His name was Maranatha. He was a little towheaded boy in my cabin at New England Keswick Bible Conference and Camp during the summer of 1970, and I was his camp counselor. He was a funny little guy. I’ll never forget the night he fell out of his bunk bed onto the hardwood floor landing with such a thud that it sounded as if a bowling ball had been dropped through the roof. No bones were broken, and he didn’t even have a bump on his head, but it really gave us all a scare. Needless to say, we made him sleep in a lower bunk from then on. But I remember thinking, “Maranatha” what an unusual name for a boy.
Maranatha is an Aramaic expression which occurs but once in the Bible, specifically in Paul’s first epistle to the Corinthians [1 Corinthians 16:22] meaning, “Our Lord, come!” In the early church, when Christians were persecuted for the faith and didn’t know who could be trusted, marantha was used commonly by believers as a watchword [a password]. It expressed what early believers of the first century longed for, the personal and visible return of the risen Christ to rule and reign over the earth as both Lord and King.
Old and New Testaments alike speak of the coming of one called “the Son of Man,” “the Son of David,” “the Messiah” or the “Anointed One,” that is to say “the Christ” to reign over the world. The New Testament records a first coming as a matter of history, and anticipates a second coming yet future. What the Old Testament saints didn’t comprehend nor even the prophets who wrote of it, was that the Messiah they anticipated would need to come twice in order to fulfill two very different and distinct lines of prophecy spoken of him. It was as if there were two missions to be fulfilled. The missions were related, and the latter would be based on the former, but two separate and distinct advents were essential nevertheless.
One line of prophecy spoken of by Isaiah, Daniel and Zechariah, concerned a suffering servant or Messiah whom Israel would reject, a Messiah who would be afflicted for the sins of the nation, a Messiah who would be cut off. Isaiah spoke of him in these words:
“Surely he has borne our infirmities and carried our sorrows, yet we considered him stricken by God, smitten by him and afflicted. But He was pierced for our transgressions, crushed for our iniquities, the punishment which brought us peace was upon him, and by his wounds we are healed. We all like sheep have gone astray, each of us has turned to his own way; and the LORD has laid on him the iniquity of us all. He was oppressed and afflicted, yet he did not open his mouth. He was led like a lamb to the slaughter and as a sheep before her shearers is silent, so he did not open his mouth. By oppression and judgment he was taken away and who can speak of his descendants, for he was cut off from the land of the living; for the transgression of my people he was stricken.” Isaiah 53:4-8 NIV84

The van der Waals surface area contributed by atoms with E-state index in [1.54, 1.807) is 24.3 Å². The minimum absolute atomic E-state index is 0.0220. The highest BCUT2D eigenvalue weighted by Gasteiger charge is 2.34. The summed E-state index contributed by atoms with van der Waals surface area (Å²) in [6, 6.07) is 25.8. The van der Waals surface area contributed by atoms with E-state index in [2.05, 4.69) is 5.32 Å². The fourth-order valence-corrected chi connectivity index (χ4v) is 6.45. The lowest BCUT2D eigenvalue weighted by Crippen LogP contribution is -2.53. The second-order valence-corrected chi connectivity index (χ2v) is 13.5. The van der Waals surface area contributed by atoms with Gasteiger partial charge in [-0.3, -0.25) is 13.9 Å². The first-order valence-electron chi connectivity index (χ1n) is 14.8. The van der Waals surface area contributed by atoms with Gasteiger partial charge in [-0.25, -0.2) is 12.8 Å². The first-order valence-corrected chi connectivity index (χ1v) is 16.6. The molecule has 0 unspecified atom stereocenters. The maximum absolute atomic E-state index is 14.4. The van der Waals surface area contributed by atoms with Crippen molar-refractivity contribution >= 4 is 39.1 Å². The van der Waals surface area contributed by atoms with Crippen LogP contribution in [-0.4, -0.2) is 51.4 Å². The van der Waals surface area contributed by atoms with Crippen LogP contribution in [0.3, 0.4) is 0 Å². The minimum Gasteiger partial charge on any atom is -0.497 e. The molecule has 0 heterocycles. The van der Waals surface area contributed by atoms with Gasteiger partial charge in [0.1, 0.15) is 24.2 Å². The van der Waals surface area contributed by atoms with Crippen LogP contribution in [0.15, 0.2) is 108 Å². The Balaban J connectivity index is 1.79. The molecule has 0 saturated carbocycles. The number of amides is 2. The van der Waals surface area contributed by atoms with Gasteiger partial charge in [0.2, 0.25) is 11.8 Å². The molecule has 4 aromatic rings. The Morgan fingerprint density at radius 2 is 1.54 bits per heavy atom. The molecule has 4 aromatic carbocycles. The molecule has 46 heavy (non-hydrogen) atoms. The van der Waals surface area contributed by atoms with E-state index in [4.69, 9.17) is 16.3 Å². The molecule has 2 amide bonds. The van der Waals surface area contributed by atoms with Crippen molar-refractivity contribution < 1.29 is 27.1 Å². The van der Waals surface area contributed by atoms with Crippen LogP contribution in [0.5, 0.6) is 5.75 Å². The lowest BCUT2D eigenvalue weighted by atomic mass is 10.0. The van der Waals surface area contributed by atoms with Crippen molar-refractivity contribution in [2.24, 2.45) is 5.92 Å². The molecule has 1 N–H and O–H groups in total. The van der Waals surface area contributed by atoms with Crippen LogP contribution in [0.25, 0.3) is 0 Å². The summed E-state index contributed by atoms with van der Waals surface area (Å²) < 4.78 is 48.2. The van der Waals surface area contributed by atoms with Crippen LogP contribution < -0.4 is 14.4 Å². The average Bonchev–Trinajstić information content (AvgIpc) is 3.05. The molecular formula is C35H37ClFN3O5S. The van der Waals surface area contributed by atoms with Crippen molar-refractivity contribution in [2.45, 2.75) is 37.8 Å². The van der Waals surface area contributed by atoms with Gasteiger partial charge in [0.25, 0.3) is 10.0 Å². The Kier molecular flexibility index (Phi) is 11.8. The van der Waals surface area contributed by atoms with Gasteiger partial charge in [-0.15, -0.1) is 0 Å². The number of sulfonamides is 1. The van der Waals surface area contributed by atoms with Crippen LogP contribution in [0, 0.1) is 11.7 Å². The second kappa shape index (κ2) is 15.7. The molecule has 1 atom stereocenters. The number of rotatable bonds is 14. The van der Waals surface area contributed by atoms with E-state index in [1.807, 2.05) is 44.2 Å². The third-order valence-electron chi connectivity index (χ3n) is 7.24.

But then the prophets also spoke of a very different coming, in which the Son of Man would come in glory to judge the nations and establish His kingdom over the earth.
“I was watching [Daniel writes] in the night visions, and behold, One like the Son of Man, coming with the clouds of heaven! He came to the Ancient of Days, and they brought Him near before Him. Then to Him was given dominion and glory and a kingdom, that all peoples, nations, and languages should serve Him. His dominion is an everlasting dominion, which shall not pass away, And His kingdom the one which shall not be destroyed.” Daniel 7:13-14 NKJV
Is this Messiah who comes once to suffer and the Messiah who comes a second time to reign as king really one and the same Messiah? Listen to the words of the prophet Zechariah.
“In that day the LORD will defend the inhabitants of Jerusalem; the one who is feeble among them in that day shall be like David, and the house of David shall be like God, like the Angel of the LORD before them. It shall be in that day that I will seek to destroy all the nations that come against Jerusalem. And I will pour on the house of David and on the inhabitants of Jerusalem the Spirit of grace and supplication; then they will look on Me whom they pierced. Yes, they will mourn for Him as one mourns for his only son, and grieve for Him as one grieves for a firstborn.” Zechariah 12:8-10 NKJV
The New Testament identifies Jesus of Nazareth, as that Christ, the Messiah, who alone fulfills both the mission of the suffering servant, and will come again a second time, to fulfill the prophecies of a reigning Messiah, who will judge the nations and rule in righteousness and peace over an everlasting kingdom. Jesus himself understood that.
You will recall the words of Jesus on the night he was betrayed and forced to endure the mockery of a trial before the Sanhedrin.
“Tell us if you are the Christ, the Son of God,” he was asked.
“Yes, it is as you say,” Jesus replied. “But I say to all of you. In the future you will see the Son of Man [simply another designation for the Messiah] sitting at the right hand of the Mighty One and coming on the clouds of heaven.” Matthew 26:63b-64 NIV
At that, he was charged and dispatched ultimately to Pilate, who ordered him crucified. But then on the third day following his death, Jesus rose bodily from the dead, later to ascend in a cloud into heaven, where he is presently seated at the right hand of the Father. But we are reminded that he will return just as he left, first for the church (1 Thessalonians 4:161-18), and then to judge the nations (Matthew 25:31-48). Maranatha!
“For as lightning that comes from the east is visible even in the west, so will be the coming of the Son of Man.” Matthew 24:27
“’Surely I am coming quickly’ Amen. Even so, come, Lord Jesus! ” Revelation 22:20b NKJV